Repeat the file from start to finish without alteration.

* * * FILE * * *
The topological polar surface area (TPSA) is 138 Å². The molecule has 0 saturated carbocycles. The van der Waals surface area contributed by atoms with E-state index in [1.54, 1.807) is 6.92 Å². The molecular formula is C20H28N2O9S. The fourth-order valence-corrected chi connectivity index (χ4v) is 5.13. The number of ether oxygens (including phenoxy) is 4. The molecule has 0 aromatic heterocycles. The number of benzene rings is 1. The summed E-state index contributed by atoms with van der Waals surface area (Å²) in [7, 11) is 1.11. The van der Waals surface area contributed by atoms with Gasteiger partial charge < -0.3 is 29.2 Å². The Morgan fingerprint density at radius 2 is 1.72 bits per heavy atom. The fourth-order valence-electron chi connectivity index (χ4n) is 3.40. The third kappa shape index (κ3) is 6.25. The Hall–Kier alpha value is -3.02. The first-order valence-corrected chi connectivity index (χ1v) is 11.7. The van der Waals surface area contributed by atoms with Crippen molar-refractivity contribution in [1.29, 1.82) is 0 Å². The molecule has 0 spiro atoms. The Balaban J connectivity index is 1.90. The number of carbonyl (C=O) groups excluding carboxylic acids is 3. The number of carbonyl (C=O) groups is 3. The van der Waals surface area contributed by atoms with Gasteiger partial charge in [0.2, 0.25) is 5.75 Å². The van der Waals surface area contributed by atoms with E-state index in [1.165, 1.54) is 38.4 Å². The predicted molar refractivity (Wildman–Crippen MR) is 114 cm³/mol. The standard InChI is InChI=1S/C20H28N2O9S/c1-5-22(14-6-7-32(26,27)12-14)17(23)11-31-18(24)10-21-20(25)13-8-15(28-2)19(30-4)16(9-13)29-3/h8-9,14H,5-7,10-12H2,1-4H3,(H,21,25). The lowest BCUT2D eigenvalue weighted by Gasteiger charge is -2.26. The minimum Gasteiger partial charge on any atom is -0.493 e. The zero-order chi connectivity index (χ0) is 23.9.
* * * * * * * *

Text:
The topological polar surface area (TPSA) is 138 Å². The molecule has 0 saturated carbocycles. The van der Waals surface area contributed by atoms with E-state index in [1.54, 1.807) is 6.92 Å². The molecular formula is C20H28N2O9S. The fourth-order valence-corrected chi connectivity index (χ4v) is 5.13. The number of ether oxygens (including phenoxy) is 4. The molecule has 0 aromatic heterocycles. The number of benzene rings is 1. The summed E-state index contributed by atoms with van der Waals surface area (Å²) in [7, 11) is 1.11. The van der Waals surface area contributed by atoms with Gasteiger partial charge < -0.3 is 29.2 Å². The Morgan fingerprint density at radius 2 is 1.72 bits per heavy atom. The fourth-order valence-electron chi connectivity index (χ4n) is 3.40. The third kappa shape index (κ3) is 6.25. The Hall–Kier alpha value is -3.02. The first-order valence-corrected chi connectivity index (χ1v) is 11.7. The van der Waals surface area contributed by atoms with Crippen molar-refractivity contribution in [1.29, 1.82) is 0 Å². The molecule has 0 spiro atoms. The Balaban J connectivity index is 1.90. The number of carbonyl (C=O) groups excluding carboxylic acids is 3. The number of carbonyl (C=O) groups is 3. The van der Waals surface area contributed by atoms with Gasteiger partial charge in [0.2, 0.25) is 5.75 Å². The van der Waals surface area contributed by atoms with E-state index in [1.165, 1.54) is 38.4 Å². The predicted molar refractivity (Wildman–Crippen MR) is 114 cm³/mol. The standard InChI is InChI=1S/C20H28N2O9S/c1-5-22(14-6-7-32(26,27)12-14)17(23)11-31-18(24)10-21-20(25)13-8-15(28-2)19(30-4)16(9-13)29-3/h8-9,14H,5-7,10-12H2,1-4H3,(H,21,25). The lowest BCUT2D eigenvalue weighted by Gasteiger charge is -2.26. The minimum Gasteiger partial charge on any atom is -0.493 e. The zero-order chi connectivity index (χ0) is 23.9.